Saturday, March 7, 2009
After the recent re-interest on all things geek be it fantasy, sci fi or superhero, it's about time we got to properly honoring the science fiction film of the 50s in a new, original way. And don't worry, I'm not talking about The Day The Earth Stood Still remake. No, no. I'm talking about a quality movie. Alien Trespass to be exact, a new film from X-Files vet R.W. Goodwin. It's an honest to god throwback to 50s sci-fi that nails the genre from start to finish. Variety called it a "spoof", but I disagree. It has tongue in cheek humor and plays around with anachronisms, but also completely honors the genre its homaging. All the classic archetypes are in place - the goodie goodie teenagers, the friend in a leather jacket, the scientist, the gorgeous woman who helps our alien hero and so on. And these actors play the style to a tee, committing completely.
Before I go on, it's important to note the conceit surrounding the film, just as fun and clever as the film itself. The idea is that in the 50s, producer Louie Q Goldstone made an epic science fiction picture starring Eric McCormack's grandfather, M. Eric McCormack and it was gonna be huge, some saying it featured the best performance of M. Eric's career. Then due to a dispute, the film was shelved, never to be released. Now, years later, the film canister has been unearthed and the movie will be released for the very first time. Complete with archival interview footage and press, a featurette detailing all of this was screened both at New York Comic Con & Wondercon and is now available online.
More after the jump
This idea, that the film is genuinely from the 50s, pervades throughout the entire film and whole audience experience. It feels completely from that era, through only a slightly modern lens. I've heard the phrase "Retro-Vision" tossed around to describe the movie, and I think that's spot on. . Goodwin’s take is that they simply didn’t make enough of these movies back in the 50s, so he decided to make one more. Watching Alien Trespass is like stepping away for 80 minutes into a universe we just don't get enough of nowadays. And don't be surprised if afterwards you find yourself craving a burger and a shake at whatever 50s themed diner you can find. Cause I did. It was an odd sensation actually.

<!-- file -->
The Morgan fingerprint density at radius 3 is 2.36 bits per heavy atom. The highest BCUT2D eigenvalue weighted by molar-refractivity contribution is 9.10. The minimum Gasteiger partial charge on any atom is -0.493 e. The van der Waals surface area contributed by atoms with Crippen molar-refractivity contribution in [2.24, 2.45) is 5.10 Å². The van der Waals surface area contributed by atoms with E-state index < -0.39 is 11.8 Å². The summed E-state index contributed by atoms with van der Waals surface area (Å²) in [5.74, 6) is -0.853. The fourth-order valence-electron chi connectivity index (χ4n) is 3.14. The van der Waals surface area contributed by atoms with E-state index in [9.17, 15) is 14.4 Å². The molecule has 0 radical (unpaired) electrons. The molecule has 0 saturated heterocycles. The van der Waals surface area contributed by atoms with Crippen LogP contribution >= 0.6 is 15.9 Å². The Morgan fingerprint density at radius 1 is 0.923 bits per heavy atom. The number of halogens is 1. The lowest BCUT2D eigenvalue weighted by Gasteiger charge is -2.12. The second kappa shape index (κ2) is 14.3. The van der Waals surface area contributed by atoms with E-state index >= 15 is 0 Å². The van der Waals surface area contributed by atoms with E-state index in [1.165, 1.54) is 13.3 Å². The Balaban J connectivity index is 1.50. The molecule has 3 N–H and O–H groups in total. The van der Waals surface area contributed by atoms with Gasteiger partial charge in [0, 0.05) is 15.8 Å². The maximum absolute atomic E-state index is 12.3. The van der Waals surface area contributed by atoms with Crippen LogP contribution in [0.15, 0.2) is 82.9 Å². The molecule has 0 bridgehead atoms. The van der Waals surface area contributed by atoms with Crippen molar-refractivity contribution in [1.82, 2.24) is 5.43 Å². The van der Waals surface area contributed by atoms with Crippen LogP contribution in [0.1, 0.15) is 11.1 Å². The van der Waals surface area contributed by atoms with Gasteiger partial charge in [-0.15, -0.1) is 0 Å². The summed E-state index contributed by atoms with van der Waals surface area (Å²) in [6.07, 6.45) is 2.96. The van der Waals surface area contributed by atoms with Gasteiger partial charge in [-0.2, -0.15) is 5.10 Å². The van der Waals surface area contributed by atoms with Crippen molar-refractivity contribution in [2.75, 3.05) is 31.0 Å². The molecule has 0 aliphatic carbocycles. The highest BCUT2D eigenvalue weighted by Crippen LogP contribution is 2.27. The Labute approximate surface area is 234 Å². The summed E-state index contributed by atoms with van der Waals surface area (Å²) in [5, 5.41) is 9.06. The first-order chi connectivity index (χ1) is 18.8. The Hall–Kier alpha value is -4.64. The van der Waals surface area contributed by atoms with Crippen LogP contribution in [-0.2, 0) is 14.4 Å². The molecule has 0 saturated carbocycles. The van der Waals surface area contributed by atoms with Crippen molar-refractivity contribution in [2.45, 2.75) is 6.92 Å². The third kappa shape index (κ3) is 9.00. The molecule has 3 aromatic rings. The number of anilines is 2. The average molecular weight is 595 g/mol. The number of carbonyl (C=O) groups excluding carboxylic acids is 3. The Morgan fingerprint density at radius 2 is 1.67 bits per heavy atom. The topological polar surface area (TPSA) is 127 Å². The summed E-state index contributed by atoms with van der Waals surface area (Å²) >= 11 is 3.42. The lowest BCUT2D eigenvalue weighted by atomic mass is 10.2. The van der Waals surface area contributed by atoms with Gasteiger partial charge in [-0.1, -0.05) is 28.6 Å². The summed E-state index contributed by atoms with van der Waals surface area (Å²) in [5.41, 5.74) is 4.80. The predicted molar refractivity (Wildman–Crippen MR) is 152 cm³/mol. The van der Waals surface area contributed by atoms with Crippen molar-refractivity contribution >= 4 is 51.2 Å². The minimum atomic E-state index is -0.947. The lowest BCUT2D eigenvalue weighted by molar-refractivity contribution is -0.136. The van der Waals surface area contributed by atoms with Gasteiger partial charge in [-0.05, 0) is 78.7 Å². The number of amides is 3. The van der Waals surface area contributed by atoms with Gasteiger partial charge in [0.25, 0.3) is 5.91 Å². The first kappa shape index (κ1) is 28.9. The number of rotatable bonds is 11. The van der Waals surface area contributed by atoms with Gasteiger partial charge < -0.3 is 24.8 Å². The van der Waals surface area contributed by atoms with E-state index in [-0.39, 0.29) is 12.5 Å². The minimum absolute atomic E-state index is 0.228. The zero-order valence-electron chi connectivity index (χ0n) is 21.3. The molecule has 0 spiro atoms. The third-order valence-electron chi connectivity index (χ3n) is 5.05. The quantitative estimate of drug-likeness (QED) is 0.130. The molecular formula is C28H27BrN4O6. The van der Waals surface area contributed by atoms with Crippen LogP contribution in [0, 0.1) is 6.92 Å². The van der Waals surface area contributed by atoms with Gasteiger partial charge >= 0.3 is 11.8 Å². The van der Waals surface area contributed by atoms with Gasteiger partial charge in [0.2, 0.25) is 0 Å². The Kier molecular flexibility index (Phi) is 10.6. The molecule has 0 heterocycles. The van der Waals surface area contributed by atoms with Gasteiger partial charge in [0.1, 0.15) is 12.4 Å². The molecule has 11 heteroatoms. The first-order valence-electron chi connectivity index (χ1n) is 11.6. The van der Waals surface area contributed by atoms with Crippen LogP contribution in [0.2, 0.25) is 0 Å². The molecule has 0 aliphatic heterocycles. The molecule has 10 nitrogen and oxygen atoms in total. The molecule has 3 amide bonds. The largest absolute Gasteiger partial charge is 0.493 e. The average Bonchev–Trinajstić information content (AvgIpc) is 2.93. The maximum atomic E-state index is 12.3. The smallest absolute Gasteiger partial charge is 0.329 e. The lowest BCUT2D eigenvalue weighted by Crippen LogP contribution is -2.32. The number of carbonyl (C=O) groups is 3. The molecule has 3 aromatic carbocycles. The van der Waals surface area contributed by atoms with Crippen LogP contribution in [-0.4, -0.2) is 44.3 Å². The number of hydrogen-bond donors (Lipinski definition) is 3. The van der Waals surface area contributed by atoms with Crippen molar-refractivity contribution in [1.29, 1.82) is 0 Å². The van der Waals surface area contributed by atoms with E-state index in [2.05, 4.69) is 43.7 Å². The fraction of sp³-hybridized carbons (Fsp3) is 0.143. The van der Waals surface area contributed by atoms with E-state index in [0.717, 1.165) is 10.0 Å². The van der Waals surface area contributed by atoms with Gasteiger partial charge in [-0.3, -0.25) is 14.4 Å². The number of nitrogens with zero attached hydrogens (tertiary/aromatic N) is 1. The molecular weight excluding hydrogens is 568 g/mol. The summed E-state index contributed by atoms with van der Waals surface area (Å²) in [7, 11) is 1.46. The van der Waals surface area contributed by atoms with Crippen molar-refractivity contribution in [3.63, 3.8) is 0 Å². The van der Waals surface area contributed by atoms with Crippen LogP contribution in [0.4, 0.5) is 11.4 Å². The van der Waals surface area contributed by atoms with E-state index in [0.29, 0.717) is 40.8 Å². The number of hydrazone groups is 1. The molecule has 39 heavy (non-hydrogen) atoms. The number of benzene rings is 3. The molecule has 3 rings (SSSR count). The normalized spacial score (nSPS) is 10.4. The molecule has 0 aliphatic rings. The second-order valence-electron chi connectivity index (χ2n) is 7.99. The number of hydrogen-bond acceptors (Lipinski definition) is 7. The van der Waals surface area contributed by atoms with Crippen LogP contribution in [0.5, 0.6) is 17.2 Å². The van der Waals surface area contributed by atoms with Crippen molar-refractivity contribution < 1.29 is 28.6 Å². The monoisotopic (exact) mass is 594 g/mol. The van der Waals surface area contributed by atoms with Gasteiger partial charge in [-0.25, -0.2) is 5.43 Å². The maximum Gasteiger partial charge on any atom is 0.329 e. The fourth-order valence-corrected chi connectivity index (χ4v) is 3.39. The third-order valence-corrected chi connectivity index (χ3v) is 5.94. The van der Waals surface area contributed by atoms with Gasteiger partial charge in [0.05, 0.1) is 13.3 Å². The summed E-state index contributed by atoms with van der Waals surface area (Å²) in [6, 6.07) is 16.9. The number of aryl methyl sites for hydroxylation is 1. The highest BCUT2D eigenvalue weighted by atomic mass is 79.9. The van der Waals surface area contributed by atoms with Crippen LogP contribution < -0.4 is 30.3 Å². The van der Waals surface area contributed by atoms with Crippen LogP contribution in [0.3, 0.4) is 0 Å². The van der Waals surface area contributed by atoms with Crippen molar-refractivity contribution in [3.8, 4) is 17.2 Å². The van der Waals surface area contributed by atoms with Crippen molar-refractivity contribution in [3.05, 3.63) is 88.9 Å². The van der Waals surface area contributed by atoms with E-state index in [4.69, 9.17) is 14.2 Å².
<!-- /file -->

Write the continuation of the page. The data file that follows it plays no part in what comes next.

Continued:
But back to the film. Set in 1957, ALIEN TRESPASS chronicles a fiery object from space that crashes into a mountaintop in the California desert, bringing the threat of disaster to Earth. McCormack plays a scientist, Ted Lewis, whose body gets taken over by Urp, an otherworldly federal marshal, in attempt to capture an escaped alien (the one eyed dildo we’ve heard so much about) and save the Earth. McCormack is spot on in his portrayal of both the staid scientist & the fish out of water with a mission alien and every scene he’s in is a joy to watch. McCormack definitely provides most of the laughs, due to his excellent comic timing & delivery. Jenni Baird, as Tammy, the heroine waitress, is also a highlight. She nails the acting style while staying completely truthful and I think is an actress to watch. Other highlights include Dan Lauria & Robert Patrick, who genuinely seem as though they are having a great time and nail their roles in the process. The only weak spots in the acting come from the trio of teenagers, Penny, Dick & Cody. Luckily for them, the poor acting seems oddly appropriate. For all I know, the three of them are brilliant actors, pretending to be bad actors. Though something tells me that isn’t the case…
Now I wouldn’t call this movie a barrel of laughs, but that’s not what it’s going for. Any film the humor has is “deliberately inadvertent”, as Goodwin’s called it during the various convention panels, mimicking the humor that comes from classic 50s films when we watch them today. The Day the Earth Stood Still is not a comedy. Neither is Alien Trespass. Any humor there is, is supposed to stem from the fact that the film takes itself completely seriously. It doesn’t even focus on the “bad parts” of 50s science fiction. It simply tells the story from the POV of that era. This is what makes the film feel totally unique and ripe for a cult following.
So who would enjoy this movie most? Fans of classic Science Fiction, for sure. This is who the film is truly made for. It’s a faithful homage, through and through. But anyone, especially those who understand what this film is and where it’s coming from, should also have a great time. It really does feel like going back in time, between the music, the old school effects and moments like Lewis’ wife enticing him to bed, only to cut to them asleep, fully clothed, Lewis in head to toe flannel pajamas. Subtle throwaways like that were some of my favorite moments in the film.
Who wouldn’t enjoy this movie? Those looking for a spoof or a parody or those who don’t know what they are stepping into. This movie is not for everyone, that’s for sure. See, Alien Trespass also mimics older movies in the sense that it isn’t full of quick cuts. The pacing is rather slow and while I don’t mind and see it as an element of the time it’s referencing, I can see it being an issue for some.
Overall, I found this film to be unique, fun, sweet, full of sound stage charm and a delightful 80 minutes at the movies. It’s not for everyone, but is definitely worth seeing.
(Plus between all these convention appearances, I’ve totally fallen for the talent behind the scenes and the passion that Goodwin and his actors have for the film. They’ve been a nice contrast to the McG “Enough of my yammering, I’ll let the movie speak for itself, but only after I yammer a little bit more about how I awesome I am” bit that’s also come out of every recent big convention. Those of you who went to New York Comic Con & Wondercon know exactly what I'm talking about.)
For convention coverage: Alien Trespass at Wondercon & New York Comic Con